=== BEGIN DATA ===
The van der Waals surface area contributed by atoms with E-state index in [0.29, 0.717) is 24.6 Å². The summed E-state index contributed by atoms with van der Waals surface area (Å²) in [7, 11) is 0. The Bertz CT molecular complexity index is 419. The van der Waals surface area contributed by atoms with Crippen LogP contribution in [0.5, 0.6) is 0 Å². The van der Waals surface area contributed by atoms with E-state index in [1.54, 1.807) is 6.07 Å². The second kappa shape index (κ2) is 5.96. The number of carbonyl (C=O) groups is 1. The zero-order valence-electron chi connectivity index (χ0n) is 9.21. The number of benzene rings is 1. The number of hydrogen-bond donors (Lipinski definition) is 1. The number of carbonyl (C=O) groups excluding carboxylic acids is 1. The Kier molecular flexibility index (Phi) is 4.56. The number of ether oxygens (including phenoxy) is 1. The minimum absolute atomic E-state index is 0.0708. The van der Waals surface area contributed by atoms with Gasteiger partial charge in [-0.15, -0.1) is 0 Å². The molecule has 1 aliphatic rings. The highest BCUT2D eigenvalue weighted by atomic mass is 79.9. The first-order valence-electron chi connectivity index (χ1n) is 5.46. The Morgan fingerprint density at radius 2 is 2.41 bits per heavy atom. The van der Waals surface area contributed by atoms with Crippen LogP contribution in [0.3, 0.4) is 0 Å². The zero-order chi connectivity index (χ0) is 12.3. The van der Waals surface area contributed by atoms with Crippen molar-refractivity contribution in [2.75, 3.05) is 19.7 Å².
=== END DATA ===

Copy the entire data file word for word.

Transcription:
The van der Waals surface area contributed by atoms with E-state index in [0.29, 0.717) is 24.6 Å². The summed E-state index contributed by atoms with van der Waals surface area (Å²) in [7, 11) is 0. The Bertz CT molecular complexity index is 419. The van der Waals surface area contributed by atoms with Crippen LogP contribution in [0.5, 0.6) is 0 Å². The van der Waals surface area contributed by atoms with E-state index in [1.54, 1.807) is 6.07 Å². The second kappa shape index (κ2) is 5.96. The number of carbonyl (C=O) groups is 1. The zero-order valence-electron chi connectivity index (χ0n) is 9.21. The number of benzene rings is 1. The number of hydrogen-bond donors (Lipinski definition) is 1. The number of carbonyl (C=O) groups excluding carboxylic acids is 1. The Kier molecular flexibility index (Phi) is 4.56. The number of ether oxygens (including phenoxy) is 1. The minimum absolute atomic E-state index is 0.0708. The van der Waals surface area contributed by atoms with Gasteiger partial charge in [-0.15, -0.1) is 0 Å². The molecule has 1 aliphatic rings. The highest BCUT2D eigenvalue weighted by atomic mass is 79.9. The first-order valence-electron chi connectivity index (χ1n) is 5.46. The Morgan fingerprint density at radius 2 is 2.41 bits per heavy atom. The van der Waals surface area contributed by atoms with Crippen LogP contribution in [0.3, 0.4) is 0 Å². The zero-order chi connectivity index (χ0) is 12.3. The van der Waals surface area contributed by atoms with Crippen molar-refractivity contribution in [2.75, 3.05) is 19.7 Å².